Japan's Hayabusa 2 probe has made its presence known on Ryugu since entering orbit around the asteroid in June 2018, deploying a pair of bouncing robots and touching down on its surface not once, but two times.
Source: New Atlas
The spacecraft has now sent in a third and final rover for a closer look, as mission control begins to think about bringing the probe and its precious samples home.
The Hayabusa 2 probe launched in 2014 on a mission to study the near-Earth asteroid Ryugu. Packed aboard was a shoebox-sized lander called the Mobile Asteroid Surface Scout (MASCOT), which touched down in October last year, along with a pair of skipping robots which were deployed a month earlier.
Those two robots, dubbed the Minerva-II1 rovers, are tasked with snapping images and gathering temperature data from the surface. A rotating motor enables them to skip across the landscape as a way of exploring the terrain, and their insights were key to perhaps the most dramatic part of the Hayabusa 2 mission.
The work of the Minerva-II1 rovers enabled mission control to pick out the best spot for the spacecraft to fire a projectile into the surface of Ryugu. This created an artificial crater, which the spacecraft then returned to a couple of months to collect dust samples.
But Hayabusa 2 isn’t quite done yet. JAXA has confirmed that the Minerva-II2 rover is now on its way to the surface. Developed by a consortium of Japanese universities, this 1-kg (2-2-lb) robot packs an accelerometer, thermometers and cameras. It was deployed from the Hayabusa 2 probe at a height of around 1 km (0.62 mi) from the surface.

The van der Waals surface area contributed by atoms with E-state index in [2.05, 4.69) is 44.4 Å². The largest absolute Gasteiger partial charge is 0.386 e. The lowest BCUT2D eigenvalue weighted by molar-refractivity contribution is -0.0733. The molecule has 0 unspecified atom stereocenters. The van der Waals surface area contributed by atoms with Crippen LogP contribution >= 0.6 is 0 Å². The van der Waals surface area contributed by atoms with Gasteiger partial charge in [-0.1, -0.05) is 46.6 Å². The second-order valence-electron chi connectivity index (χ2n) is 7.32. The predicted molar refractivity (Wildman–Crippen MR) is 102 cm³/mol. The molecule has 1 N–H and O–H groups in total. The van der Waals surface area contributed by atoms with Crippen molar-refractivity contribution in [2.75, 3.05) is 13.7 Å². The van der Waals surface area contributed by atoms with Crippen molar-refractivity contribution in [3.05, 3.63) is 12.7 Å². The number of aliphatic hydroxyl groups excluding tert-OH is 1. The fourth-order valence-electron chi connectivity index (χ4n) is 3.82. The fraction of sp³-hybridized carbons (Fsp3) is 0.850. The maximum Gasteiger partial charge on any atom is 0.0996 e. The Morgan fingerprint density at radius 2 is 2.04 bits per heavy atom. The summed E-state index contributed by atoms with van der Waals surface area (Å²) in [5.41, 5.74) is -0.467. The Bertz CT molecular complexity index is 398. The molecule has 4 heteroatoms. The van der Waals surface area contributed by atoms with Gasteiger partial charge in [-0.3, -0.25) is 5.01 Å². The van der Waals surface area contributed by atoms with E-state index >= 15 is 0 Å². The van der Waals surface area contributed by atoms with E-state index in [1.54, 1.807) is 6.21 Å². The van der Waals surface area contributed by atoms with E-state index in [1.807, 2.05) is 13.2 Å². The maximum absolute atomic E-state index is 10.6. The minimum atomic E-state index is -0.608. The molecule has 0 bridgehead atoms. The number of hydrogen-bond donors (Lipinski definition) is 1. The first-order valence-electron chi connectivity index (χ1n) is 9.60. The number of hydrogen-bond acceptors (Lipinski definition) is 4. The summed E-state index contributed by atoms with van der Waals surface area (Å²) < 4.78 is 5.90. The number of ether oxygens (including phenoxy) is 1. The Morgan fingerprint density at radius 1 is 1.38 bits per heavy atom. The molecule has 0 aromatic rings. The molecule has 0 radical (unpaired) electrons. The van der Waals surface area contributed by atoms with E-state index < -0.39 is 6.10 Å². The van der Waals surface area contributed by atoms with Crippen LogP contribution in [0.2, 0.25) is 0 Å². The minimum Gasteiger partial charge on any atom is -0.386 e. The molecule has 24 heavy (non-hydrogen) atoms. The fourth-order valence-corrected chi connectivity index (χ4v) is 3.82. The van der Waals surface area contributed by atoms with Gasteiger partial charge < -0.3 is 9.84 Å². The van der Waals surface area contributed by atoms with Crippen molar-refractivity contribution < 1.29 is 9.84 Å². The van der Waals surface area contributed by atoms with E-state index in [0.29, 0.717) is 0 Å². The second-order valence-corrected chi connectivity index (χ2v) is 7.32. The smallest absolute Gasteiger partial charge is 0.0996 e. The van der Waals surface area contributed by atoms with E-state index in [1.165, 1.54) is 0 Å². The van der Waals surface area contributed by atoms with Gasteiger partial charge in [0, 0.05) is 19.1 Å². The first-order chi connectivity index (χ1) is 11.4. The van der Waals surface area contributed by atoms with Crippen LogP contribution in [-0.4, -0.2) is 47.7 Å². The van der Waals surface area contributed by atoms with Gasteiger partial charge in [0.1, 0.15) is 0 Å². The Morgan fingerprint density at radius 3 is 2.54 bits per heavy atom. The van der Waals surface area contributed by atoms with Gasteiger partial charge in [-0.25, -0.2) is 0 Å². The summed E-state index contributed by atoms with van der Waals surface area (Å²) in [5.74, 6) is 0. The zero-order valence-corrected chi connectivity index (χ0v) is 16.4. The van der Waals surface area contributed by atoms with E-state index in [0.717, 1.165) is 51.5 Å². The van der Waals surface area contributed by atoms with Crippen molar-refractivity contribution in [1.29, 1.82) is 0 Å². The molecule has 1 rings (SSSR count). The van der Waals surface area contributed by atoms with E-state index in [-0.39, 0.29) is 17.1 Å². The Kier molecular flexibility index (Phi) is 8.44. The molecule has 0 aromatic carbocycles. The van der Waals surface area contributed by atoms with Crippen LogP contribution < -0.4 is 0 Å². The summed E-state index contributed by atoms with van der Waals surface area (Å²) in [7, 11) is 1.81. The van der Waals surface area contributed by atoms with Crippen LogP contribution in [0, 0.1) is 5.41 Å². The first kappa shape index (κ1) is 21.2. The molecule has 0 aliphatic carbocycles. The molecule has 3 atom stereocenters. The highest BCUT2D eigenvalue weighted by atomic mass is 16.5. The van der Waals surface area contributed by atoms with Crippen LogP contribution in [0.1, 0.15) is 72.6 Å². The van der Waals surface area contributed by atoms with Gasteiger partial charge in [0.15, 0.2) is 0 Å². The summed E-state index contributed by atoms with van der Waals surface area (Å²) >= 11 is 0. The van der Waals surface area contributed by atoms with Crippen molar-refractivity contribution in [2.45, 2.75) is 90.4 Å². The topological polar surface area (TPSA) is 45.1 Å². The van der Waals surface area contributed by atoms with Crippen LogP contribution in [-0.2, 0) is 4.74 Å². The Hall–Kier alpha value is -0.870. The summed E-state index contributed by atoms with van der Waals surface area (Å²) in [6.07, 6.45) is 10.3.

This separation took place successfully overnight, with the spacecraft now rising to an altitude of 20 km (12 mi). From here, it will optically observe Minerva-II2 as it drifts down towards the surface over the next seven days. These observations, combined with measurements taken by the probe, will hopefully enlighten scientists’ understanding of Ryugu’s gravitational field. Once on the surface, the hope is that it will continue to relay useful data.
Hayabusa 2 is set to start returning to Earth at the end of the year for arrival toward the end of 2020. Assuming its samples make it back intact, scientists will study this ancient asteroid in search of 4-billion-year-old secrets from the early solar system.